Any movie containing the line “You need to grab that hacksaw and start on his legs” is already halfway to winning me over, and Philip Barantini’s “Villain” does not disappoint. Populated by men with fists like shovels and faces like bruised fruit, this British crime drama has, for all its grime and gutter maneuvering, an unusual, mournful dignity.
For that we can thank Craig Fairbrass, who plays the aging ex-con Eddie Franks with a pained nobility that sets him apart from the motormouthed Cockneys who typically throng movies like this. Emerging from a long stretch, Eddie can’t catch a break. His estranged daughter (a beautifully expressive Izuka Hoyle) wants nothing to do with him, and his useless brother, Sean (George Russo), is running the family pub into the ground while shoving the takings up his nose. Worse, Sean is in debt to a pair of pitiless local gangsters (Robert Glenister and Tomi May) who are disinclined to accept an I.O.U.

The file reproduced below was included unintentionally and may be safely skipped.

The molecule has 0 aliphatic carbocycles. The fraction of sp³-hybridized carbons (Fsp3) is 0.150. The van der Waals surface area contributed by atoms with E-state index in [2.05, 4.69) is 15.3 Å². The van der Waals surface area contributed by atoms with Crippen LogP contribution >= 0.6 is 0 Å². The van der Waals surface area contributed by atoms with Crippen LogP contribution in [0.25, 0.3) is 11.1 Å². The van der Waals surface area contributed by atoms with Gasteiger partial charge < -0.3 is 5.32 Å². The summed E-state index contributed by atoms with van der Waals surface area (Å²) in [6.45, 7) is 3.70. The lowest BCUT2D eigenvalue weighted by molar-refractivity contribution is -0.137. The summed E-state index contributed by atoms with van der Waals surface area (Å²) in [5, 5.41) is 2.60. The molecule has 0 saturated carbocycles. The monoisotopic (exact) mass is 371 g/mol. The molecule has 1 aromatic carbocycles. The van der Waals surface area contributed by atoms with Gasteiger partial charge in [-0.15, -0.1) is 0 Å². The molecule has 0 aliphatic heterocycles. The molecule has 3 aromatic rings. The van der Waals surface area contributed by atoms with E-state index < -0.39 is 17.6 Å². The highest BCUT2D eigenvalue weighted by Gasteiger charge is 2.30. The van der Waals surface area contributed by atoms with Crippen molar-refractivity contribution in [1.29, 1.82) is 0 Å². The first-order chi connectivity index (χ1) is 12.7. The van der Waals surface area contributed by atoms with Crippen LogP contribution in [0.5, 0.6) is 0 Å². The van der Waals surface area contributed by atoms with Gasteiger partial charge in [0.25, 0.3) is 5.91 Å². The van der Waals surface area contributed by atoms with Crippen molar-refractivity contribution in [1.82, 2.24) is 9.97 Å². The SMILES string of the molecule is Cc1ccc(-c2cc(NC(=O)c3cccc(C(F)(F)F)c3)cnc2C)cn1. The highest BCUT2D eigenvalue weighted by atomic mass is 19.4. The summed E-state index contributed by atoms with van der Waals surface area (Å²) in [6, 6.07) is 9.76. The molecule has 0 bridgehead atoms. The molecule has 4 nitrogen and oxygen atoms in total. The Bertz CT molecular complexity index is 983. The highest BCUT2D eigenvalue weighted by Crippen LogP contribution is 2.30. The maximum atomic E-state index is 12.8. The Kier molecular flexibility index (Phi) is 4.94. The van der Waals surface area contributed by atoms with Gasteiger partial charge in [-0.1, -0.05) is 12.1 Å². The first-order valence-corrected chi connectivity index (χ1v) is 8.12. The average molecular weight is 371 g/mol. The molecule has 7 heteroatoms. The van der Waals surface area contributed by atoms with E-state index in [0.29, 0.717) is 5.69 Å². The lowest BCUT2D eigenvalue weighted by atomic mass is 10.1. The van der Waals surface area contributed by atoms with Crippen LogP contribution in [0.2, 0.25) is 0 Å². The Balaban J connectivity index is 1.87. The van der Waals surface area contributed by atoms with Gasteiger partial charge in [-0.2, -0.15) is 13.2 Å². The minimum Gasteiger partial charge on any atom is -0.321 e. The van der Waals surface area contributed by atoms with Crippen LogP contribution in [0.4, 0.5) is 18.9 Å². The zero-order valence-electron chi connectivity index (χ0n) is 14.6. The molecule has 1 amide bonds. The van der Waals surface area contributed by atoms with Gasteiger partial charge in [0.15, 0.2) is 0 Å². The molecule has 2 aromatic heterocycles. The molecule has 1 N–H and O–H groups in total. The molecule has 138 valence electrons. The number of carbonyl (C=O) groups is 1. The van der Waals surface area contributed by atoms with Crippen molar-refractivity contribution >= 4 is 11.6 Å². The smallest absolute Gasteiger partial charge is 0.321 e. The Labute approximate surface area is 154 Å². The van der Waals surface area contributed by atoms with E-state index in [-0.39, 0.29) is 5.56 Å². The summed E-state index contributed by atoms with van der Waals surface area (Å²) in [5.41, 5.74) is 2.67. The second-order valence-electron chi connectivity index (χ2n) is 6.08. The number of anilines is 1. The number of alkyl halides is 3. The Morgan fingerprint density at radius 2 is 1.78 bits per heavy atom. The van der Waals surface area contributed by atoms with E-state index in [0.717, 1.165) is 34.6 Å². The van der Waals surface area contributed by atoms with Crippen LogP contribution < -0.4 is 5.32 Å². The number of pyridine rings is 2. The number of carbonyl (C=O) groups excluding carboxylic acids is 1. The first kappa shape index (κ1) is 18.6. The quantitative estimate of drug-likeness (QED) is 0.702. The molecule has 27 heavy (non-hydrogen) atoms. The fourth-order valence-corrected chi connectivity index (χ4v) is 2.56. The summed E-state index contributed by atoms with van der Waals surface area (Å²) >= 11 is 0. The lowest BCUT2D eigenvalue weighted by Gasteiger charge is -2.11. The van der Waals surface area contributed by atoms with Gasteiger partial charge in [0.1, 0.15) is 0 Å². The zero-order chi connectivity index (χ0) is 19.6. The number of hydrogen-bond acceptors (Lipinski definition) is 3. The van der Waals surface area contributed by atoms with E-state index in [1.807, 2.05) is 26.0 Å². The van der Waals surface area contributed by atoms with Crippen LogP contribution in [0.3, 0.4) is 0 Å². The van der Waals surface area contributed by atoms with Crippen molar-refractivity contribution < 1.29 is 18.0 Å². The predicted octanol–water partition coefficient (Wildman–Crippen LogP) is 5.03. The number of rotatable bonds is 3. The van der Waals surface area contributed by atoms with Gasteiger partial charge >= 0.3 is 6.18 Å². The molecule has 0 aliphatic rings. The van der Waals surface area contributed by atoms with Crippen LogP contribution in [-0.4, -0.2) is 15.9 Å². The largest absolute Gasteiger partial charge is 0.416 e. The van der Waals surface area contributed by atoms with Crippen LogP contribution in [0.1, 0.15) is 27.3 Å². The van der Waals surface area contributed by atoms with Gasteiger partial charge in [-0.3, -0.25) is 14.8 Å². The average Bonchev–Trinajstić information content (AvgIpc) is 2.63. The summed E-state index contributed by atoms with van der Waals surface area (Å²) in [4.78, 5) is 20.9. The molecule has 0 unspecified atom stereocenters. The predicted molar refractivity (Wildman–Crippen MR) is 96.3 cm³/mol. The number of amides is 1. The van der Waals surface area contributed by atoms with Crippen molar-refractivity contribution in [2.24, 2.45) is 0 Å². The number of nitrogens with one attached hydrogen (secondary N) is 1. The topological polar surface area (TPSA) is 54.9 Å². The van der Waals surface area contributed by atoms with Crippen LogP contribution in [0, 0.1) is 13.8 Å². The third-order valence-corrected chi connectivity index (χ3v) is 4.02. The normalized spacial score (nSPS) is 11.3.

As straightforward and deliberate as its title — even the punches land with studied force — “Villain” has no side or swerves: just a slow accretion of aggravation as Eddie is nudged irresistibly toward old behaviors. Along the way, though, despondent glimpses of the void between Eddie’s past and a present he struggles to recognize deepen the character and guarantee our sympathy.
The result is an exceedingly well-made first feature, a simple genre movie elevated by strong visuals, potent performances and a mood that falls somewhere between resignation and guttering hope. With no small amount of heart, Barantini has taken familiar ingredients and hard-boiled them into a meditation on the improbability of late-life atonement. And the inadvisability of choosing manual over power tools.